The same potential for error is heavily reduced if the work flow is broken down into simple, separate steps: first, capture in DV where possible. Second, edit in that format. Third, produce a DVD-compatible mpeg-2 (Share > Create Video File > DVD). And fouth, only then open the burning module, construct your menu and burn the disc (Share > Create Disc > DVD). :lol:
Ken Berry
tonybrisbane

Post by tonybrisbane »

I am testing the various entry level Video packages for a couple of my customers. This one certainly seems the the simplest to use.

But What seems odd is that as Ulead obviously know they can't render Avi's to mpeg and burn together , why don't they simply create the mpegs in the background first then burn. Instead as I found out end up with jerky vision.

Forcing the user to go through this extra step of creating the file (and presumably having to delete them afterwards is a joke. This is supposed to be a program for beginners. They could at the very least pop a warning box saying create video file first to avoid getting a crap picture

Also Ulead are aware of the issue because if you use the DV-DVD wizard to burn your DVD the same footage plays fine. meaning they create the Mpegs before they burn.

Great program dumb workflow !!

Cheers Tony Nolan
www.Brismedia.com.au
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Post by Ken Berry »

Well, yes, Tony -- that may be so. And it has been a problem since well before I ever started using Video Studio, which was over 4 years ago with VS7. It has been a constant theme on this Board as long as I have been on it. And Ulead has not taken the least notice of our complaints about this work flow during all that time. They seem to think your 'logical' work flow works -- and no doubt it actually does for a lot of people. The people we get here are ones who have run into problems. The customers without problems, equally logically, don't have any need to consult the Board.

But the fact remains that the logical work flow actually causes a lot of problems for a lot of people. And our recommended procedure, while not necessarily logical in light of what the program *should* do, has been designed to get around the problems. It is a work-around, in effect, but we have never made any secret of that.

You may have seen a separate thread in the past couple of weeks, in which some of our members are testing whether you can actually use your logical approach with VS10. Early results were far more promising than with earlier versions of the program, but subsequently some problems started to creep in. So the jury is still out.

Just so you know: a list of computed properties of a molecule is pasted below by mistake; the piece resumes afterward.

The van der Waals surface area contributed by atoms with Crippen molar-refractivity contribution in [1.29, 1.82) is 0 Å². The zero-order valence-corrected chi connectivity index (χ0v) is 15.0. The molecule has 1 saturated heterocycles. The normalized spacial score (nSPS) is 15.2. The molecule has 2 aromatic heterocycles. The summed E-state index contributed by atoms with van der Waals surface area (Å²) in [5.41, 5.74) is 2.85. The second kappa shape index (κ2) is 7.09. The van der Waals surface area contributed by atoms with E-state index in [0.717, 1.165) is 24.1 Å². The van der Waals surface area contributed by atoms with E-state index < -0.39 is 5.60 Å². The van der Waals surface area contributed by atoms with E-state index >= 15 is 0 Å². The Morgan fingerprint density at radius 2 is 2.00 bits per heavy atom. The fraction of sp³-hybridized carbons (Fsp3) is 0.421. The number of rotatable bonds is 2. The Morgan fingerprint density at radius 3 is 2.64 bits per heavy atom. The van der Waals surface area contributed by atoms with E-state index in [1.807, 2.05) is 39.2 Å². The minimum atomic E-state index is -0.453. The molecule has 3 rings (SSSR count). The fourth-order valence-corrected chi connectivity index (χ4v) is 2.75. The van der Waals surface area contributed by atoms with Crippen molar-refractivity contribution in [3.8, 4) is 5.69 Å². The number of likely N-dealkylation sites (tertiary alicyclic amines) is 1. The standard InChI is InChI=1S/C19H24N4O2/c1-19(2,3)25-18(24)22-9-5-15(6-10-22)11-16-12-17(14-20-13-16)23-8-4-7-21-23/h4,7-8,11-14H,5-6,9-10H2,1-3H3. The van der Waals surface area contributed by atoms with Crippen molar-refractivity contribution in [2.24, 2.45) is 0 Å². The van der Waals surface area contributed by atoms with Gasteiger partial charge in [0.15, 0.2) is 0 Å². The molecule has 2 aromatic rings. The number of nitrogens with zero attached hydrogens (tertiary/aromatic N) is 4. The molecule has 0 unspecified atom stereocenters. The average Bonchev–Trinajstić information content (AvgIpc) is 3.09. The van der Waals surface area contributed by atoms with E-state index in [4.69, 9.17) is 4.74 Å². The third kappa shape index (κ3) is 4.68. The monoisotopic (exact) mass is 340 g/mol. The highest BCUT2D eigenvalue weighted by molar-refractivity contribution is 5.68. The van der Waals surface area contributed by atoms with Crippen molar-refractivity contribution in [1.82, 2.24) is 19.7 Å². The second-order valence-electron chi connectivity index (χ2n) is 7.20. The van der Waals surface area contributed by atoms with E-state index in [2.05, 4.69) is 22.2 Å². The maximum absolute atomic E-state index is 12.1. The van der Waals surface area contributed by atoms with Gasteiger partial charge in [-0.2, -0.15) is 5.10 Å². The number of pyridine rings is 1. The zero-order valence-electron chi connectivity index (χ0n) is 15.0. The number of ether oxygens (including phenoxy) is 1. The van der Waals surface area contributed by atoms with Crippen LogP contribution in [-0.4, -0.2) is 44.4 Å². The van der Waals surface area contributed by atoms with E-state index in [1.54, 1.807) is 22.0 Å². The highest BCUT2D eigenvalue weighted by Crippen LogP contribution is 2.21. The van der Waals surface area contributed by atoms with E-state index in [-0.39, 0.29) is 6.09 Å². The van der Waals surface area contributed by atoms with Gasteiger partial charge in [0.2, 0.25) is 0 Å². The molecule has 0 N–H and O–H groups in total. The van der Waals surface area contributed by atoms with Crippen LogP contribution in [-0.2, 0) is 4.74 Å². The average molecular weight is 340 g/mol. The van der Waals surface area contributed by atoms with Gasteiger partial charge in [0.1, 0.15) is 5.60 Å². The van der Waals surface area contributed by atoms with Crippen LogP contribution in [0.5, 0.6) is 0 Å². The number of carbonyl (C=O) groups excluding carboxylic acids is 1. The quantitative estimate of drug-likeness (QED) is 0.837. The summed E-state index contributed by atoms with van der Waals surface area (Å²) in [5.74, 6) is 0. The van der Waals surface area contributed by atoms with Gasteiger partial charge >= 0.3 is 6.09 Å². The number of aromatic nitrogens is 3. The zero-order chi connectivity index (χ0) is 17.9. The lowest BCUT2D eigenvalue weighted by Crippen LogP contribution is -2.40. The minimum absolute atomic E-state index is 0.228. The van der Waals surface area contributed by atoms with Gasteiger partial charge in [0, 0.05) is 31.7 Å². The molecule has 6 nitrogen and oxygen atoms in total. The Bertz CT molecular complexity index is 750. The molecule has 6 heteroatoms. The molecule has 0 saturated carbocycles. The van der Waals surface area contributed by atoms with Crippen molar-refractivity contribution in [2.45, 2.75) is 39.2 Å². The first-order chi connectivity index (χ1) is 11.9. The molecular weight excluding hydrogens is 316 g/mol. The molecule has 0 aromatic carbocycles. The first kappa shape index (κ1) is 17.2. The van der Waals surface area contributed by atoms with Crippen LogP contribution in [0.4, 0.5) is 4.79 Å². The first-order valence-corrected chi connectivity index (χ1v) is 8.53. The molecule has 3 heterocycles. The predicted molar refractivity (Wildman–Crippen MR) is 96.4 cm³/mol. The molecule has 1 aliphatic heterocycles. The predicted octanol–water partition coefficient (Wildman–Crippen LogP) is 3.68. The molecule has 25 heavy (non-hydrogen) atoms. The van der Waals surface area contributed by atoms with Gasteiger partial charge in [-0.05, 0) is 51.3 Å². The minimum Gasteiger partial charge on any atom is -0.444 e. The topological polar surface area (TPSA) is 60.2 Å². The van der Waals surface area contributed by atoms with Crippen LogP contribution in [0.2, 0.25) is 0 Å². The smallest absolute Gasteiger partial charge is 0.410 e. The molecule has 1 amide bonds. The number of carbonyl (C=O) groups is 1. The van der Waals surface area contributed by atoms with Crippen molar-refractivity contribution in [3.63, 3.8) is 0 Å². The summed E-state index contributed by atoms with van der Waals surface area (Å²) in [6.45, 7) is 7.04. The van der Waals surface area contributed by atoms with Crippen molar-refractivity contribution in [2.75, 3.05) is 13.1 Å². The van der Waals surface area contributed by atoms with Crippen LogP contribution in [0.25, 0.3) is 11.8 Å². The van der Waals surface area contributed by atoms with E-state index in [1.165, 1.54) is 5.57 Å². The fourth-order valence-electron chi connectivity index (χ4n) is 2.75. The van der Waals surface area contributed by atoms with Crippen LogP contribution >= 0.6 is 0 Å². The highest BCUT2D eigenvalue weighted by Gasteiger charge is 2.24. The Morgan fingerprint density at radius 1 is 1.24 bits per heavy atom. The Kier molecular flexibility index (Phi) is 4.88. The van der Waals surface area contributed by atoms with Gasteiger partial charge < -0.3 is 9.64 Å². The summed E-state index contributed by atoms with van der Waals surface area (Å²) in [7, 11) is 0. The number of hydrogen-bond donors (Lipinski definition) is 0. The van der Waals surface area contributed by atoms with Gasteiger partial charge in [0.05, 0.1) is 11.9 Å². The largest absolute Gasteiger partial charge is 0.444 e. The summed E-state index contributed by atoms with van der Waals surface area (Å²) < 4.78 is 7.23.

And finally, a footnote on logic: the process of conversion/rendering of a video into a format which is compatible with DVD format, is a demanding enough process on its own, particularly for computers which are not overly well endowed with resources. Asking that same sort of computer not only to carry out this conversion, but also the multiplexing etc that goes with producing the final DVD, and all on the fly, does not seem particularly logical to me -- you are only asking for trouble.

In those circumstances, it is arguably quite logical not to stress the computer, and instead take a step by step approach which allows the computer to use more of its resources on each step: 1) capture where possible in DV format (that also causing the least stress on a computer); 2) edit in DV format; 3) Then produce your DVD-compatible file (Share > Create Video File > DVD); and only then, 4) burn your disc (Share > Create Disc > DVD). You lose no significant time in following this work flow, apart from the extra button clicks involved (and also the eventual clicks required to delete the DVD-compatible file, if that is what you want to do. Personally, I store mine on an external HDD). And VS being what it is, this work flow from our own view of what is a logical approach, produces far fewer problems than the one you consider logical.

I am not saying yours is not logical. But it is simply not practical until such time as Ulead decides to do something substantive about the problems caused when that 'logical' approach is followed. And there, at least, I think we can at least agree!! :cry: :roll:
Ken Berry
THoff

Post by THoff »

tonybrisbane wrote:But What seems odd is that as Ulead obviously know they can't render Avi's to mpeg and burn together , why don't they simply create the mpegs in the background first then burn. Instead as I found out end up with jerky vision.
You can successfully burn directly from the timeline when starting with assets that aren't DVD compliant (I've done so), but success is simply not guaranteed. UVS 9 does much better than earlier versions in that respect, but I can't comment on UVS 10/10+ since I haven't used it yet.

The Recommended Procedure is a compilation of experiences and advice from a number of long-time Videostudio users and meant to take some of the frustration out of video editing. One can certainly be successful without following it, but you need to know what you are doing.